Estate Planning Blog Articles

Estate & Business Planning Law Firm Serving the Providence & Cranston, RI Areas

Should You Talk with Loved Ones about Your Estate Plan?

We think of family time as gatherings for holidays and celebrating joyful occasions. However, there are times when the business side of life needs to be addressed. The best time to share your estate plan information with the family is when you are well, mentally and physically, says the article “Financial Focus: Consider family meeting to discuss estate plans” from Vail Daily.

What should your conversation include?

What are your wishes for your estate plan? Do you hope to leave an inheritance for family members, support a family member in need, or create a legacy with a charitable organization? The family meeting is the time to clarify your thoughts with loved ones, especially if there are concerns within the family, such as a special needs member or economic disparities between siblings.

Be prepared for surprises. Your millennial children may be more concerned about you having a secure retirement than an inheritance.

If you have your estate planning documents in order, this is a time to discuss them. If you do not, make an appointment to meet with an experienced estate planning attorney to create a comprehensive plan. Your documents may include a will, a trust, financial power of attorney, health care power of attorney and end-of-life documents. Give your family members a general idea of your wishes, especially for end-of-life matters. This relieves them from having to guess what you would have wanted in times of incapacity or upon your death.

Talk about the roles you wish them to play. You will need to name an executor to administer your estate. They should be asked to take on this role before the time comes. You will also need a trustee and a successor trustee for any trusts. Choosing the right person for these roles involves acknowledging who is more capable—just because one sibling is older does not mean they are the best candidate to serve as executor.

For some families, the best setting for a family meeting is their estate planning attorney’s office. It is a neutral setting and people are less likely to fall into old behavior patterns (including spats) when they are in a professional office.

Let the family know this is not the final discussion about your estate plan. Encourage questions and, if necessary, offer to meet again. If the initial groundwork is set, you will have begun establishing a legacy for yourself and your family.

Reference: Vail Daily (Jan. 25, 2024) “Financial Focus: Consider family meeting to discuss estate plans”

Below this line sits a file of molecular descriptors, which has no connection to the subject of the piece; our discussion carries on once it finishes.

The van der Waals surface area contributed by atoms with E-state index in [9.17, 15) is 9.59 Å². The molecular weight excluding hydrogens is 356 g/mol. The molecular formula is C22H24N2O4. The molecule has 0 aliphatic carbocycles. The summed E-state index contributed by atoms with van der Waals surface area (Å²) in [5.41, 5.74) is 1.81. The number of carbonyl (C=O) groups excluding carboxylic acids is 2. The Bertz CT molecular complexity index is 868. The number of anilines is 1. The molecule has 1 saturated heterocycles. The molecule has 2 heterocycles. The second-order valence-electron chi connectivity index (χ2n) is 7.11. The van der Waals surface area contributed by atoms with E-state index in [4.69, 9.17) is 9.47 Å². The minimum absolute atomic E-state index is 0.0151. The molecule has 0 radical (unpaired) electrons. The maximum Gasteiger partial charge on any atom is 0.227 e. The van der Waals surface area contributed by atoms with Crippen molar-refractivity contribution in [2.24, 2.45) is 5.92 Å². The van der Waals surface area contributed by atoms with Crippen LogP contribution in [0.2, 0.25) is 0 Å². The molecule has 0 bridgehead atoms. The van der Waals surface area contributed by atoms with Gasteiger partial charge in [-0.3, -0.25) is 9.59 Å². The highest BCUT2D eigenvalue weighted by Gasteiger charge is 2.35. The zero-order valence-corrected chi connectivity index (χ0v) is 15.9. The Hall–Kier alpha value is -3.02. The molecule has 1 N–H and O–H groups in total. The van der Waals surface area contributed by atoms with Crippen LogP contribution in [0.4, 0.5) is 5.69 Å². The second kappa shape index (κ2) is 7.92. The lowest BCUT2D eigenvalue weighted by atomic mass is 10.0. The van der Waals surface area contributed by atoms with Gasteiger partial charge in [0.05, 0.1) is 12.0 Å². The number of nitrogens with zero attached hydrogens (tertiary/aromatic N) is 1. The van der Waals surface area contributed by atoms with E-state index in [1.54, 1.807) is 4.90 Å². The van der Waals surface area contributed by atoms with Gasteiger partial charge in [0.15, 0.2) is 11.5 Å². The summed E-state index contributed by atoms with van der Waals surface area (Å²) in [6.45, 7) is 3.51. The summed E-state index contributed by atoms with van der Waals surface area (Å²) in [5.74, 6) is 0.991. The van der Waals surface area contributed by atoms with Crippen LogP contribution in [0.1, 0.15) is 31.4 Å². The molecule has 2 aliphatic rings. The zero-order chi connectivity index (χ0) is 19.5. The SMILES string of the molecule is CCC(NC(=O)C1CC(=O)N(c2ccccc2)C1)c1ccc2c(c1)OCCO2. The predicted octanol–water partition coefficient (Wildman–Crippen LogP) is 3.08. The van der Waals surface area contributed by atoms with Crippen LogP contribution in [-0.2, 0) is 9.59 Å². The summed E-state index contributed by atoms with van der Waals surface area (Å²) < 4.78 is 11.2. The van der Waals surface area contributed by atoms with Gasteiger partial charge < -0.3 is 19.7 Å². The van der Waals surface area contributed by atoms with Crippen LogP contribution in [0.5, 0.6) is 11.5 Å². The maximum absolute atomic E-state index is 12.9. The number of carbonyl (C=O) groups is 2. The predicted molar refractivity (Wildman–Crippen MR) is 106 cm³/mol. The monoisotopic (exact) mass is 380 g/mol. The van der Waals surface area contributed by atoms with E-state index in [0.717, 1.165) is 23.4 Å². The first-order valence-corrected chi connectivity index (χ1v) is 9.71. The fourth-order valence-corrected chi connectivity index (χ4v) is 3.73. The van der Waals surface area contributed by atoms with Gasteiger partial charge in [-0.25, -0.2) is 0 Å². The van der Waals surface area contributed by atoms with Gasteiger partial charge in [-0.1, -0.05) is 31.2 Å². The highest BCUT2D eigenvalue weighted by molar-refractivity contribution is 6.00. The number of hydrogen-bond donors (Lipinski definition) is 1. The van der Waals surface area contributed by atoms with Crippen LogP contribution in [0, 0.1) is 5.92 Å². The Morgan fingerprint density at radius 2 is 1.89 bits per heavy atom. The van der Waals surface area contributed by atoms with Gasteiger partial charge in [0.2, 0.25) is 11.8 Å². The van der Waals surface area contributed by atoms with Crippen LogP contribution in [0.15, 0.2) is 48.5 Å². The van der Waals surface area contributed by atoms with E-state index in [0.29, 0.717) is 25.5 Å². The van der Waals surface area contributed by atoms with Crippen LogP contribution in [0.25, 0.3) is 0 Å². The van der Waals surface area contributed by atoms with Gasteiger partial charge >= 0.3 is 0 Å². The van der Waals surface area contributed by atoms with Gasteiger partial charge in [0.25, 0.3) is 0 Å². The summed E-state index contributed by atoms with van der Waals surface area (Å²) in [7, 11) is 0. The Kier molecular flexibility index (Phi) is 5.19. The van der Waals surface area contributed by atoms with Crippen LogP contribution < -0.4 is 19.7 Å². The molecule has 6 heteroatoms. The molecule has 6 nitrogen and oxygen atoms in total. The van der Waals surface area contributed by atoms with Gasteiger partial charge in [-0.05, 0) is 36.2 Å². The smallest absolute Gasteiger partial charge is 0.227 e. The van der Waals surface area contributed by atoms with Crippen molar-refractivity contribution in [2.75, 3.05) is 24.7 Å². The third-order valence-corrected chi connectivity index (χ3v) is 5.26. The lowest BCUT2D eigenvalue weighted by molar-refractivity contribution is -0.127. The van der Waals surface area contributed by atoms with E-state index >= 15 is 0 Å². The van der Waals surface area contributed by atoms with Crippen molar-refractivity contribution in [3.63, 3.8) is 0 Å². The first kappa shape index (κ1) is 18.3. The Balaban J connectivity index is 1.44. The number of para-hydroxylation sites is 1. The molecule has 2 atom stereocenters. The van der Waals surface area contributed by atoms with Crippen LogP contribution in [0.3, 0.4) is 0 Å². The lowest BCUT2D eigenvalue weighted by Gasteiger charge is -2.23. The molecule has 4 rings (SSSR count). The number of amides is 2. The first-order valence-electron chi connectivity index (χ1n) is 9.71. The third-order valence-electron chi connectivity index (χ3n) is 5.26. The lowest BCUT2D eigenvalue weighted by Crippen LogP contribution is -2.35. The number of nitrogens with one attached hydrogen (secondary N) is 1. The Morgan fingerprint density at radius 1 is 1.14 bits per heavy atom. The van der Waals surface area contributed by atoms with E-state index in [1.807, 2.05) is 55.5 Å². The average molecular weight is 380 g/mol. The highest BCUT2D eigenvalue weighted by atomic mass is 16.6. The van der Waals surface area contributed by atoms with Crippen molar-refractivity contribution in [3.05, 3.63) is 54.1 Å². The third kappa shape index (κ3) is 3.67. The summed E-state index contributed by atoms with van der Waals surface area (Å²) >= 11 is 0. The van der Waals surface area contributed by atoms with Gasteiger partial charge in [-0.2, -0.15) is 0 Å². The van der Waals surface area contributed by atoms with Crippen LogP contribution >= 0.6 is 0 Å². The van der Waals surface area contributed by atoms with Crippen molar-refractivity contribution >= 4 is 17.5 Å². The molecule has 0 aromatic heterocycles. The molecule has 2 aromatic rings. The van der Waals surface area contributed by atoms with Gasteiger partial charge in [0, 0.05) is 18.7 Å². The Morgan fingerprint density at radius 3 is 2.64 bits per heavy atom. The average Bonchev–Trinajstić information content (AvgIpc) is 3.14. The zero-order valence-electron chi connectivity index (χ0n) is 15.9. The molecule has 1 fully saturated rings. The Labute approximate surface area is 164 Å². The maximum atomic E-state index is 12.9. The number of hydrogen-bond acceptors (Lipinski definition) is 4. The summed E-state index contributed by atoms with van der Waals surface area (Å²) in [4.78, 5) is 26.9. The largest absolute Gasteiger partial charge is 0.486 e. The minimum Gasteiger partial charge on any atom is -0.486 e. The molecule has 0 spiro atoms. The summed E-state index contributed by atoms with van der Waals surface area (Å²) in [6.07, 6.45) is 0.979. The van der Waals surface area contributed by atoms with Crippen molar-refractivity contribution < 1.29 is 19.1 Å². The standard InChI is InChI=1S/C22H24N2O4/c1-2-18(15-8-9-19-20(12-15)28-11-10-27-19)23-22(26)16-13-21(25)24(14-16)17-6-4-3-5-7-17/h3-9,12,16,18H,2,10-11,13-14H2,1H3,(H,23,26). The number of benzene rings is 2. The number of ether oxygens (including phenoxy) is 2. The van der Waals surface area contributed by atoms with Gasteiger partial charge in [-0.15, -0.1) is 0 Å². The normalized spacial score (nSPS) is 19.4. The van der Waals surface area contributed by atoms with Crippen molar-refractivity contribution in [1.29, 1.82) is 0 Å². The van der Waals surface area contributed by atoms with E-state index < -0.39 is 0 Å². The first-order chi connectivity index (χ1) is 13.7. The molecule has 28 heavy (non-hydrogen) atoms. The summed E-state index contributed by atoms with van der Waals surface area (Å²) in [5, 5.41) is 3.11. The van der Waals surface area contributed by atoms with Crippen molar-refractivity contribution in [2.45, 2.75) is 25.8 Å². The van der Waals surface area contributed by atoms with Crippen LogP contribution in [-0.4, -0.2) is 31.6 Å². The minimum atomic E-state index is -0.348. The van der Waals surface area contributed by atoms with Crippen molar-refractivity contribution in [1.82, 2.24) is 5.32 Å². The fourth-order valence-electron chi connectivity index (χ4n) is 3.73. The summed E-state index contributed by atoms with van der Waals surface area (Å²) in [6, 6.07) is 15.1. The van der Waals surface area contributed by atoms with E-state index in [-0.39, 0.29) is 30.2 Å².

Top 5 Estate Planning Nightmares You Can Avoid with a Will

In the realm of estate planning, a common adage rings true: “Failing to plan is planning to fail.” As an experienced estate planning attorney, I’ve witnessed firsthand the turmoil and heartache that can ensue when individuals neglect the crucial step of drafting a will. This blog post is a clarion call to take control of your future and protect your loved ones from the all-too-common nightmares that arise from inadequate estate planning.

Family Disputes and Conflicts

The absence of a will can be the catalyst for family disputes that echo for generations. Imagine a scenario where siblings are torn apart, not by grief, but by the ambiguity of asset distribution. A will acts as a clear voice from beyond, guiding your family during a time of loss and preventing disputes that can irreparably fracture familial bonds.

Unintended Beneficiaries

Imagine your hard-earned assets falling into the hands of a distant relative you barely know, or worse, someone you wouldn’t have chosen to benefit from your estate. This isn’t just a hypothetical situation—it’s a reality for many who pass away without a will. Your will is a beacon, ensuring that your assets find their way into the right hands—those you specifically choose.

Delays and Additional Expenses

The probate process without a will is akin to navigating a ship through a storm without a compass. The journey is longer, fraught with legal complexities, and often more costly. By drafting a will, you provide a map that steers your estate through the probate process swiftly and efficiently, sparing your loved ones from unnecessary financial and emotional burdens.

Loss of Control Over Asset Distribution

Without a will, you relinquish control over who inherits your assets. State laws, devoid of personal sentiment, take the helm. This loss of control is especially critical if you have minor children or dependents whose future you wish to secure. A will is your tool to ensure that your specific wishes for your children’s guardianship and the distribution of your assets are honored.